Fully multi-coated (FMC).
  • Prism Glass
  • Tripod
    An absolute must at this distance.
  • Dual Focus
    To fine tune the clarity of the images, fast focus or dual focus systems will work best.

Recommended Spotting Scopes For 500 Yards

At the 500 yard range, you’ll need top quality lens coatings, top precision optical glass, larger objective lens diameter and higher magnification. Look for;

  • High Power
    20-60x, 20-80x
  • Objective Lens Diameter
    60mm to 80mm
  • Lens Coatings
    Fully multi-coated lens (FMC)
  • Prism Glass
  • Lens Glass
    Extra-low dispersion glass (ED)
  • Tripod
    As with all high magnification scopes a tripod is necessary for a stable, clear image.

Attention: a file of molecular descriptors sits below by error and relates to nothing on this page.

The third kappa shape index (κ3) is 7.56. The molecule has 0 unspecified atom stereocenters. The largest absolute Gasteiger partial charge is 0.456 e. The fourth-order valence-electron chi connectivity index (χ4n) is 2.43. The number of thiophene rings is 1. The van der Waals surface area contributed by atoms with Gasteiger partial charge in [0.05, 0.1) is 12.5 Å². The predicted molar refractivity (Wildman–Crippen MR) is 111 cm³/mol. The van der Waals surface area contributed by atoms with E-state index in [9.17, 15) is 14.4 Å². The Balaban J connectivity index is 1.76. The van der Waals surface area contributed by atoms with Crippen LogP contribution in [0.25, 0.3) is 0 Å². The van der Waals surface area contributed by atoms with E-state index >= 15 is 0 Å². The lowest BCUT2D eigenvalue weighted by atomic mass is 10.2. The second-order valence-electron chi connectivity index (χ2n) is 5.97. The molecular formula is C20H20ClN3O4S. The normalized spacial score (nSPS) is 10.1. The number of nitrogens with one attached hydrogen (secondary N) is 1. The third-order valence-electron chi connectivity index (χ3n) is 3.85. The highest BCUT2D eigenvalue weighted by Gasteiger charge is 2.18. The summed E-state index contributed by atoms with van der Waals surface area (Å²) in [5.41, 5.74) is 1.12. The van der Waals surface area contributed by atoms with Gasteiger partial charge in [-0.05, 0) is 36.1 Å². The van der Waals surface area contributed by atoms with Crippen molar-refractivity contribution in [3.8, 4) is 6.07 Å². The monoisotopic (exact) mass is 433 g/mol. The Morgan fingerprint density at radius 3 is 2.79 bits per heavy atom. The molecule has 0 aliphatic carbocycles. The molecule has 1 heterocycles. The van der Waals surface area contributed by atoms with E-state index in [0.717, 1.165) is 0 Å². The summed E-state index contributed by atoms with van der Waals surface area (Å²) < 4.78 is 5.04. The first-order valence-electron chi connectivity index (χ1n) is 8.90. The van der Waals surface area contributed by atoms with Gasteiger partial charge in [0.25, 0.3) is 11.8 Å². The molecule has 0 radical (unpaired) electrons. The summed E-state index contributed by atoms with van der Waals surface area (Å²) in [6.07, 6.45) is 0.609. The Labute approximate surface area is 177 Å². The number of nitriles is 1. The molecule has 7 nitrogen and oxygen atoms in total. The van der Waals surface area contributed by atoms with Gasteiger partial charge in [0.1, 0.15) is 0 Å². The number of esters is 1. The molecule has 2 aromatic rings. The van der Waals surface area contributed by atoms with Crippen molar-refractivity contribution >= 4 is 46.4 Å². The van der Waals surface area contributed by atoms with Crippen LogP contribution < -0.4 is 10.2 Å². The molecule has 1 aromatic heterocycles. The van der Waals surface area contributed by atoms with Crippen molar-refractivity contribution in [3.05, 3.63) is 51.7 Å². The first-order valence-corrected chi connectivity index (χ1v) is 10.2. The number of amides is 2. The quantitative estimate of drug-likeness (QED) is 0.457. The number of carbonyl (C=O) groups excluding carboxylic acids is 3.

• Dual Focus
    Once again you should consider fast focus or dual focus systems to fine tune the clarity of the image.

Recommended Spotting Scopes For 1000 Yards

The ability to see crisp sharp, clear images at 1000 yards takes a special spotting scope. You won’t be able to pick up a scope with this capability in the bargain basement. It will need every enhancement feature available to spotting scopes. Look for;

  • High Power
    20-60x, 20-80x
  • Objective Lens Diameter
    80mm and above
  • Lens Coatings
    FMC (fully multi-coated) lens
  • Prism Glass
  • Lens Glass
    Extra low dispersion ED glass
  • Tripod
    A strong supportive tripod will be needed to take the extra weight of the larger objective lens diameter.
  • Dual Focus
    Fast or dual focus systems will be a definite must to fine tune the optics at this distance. You might want to consider a ranging spotting scope.

What Is The Best Size Spotting Scope?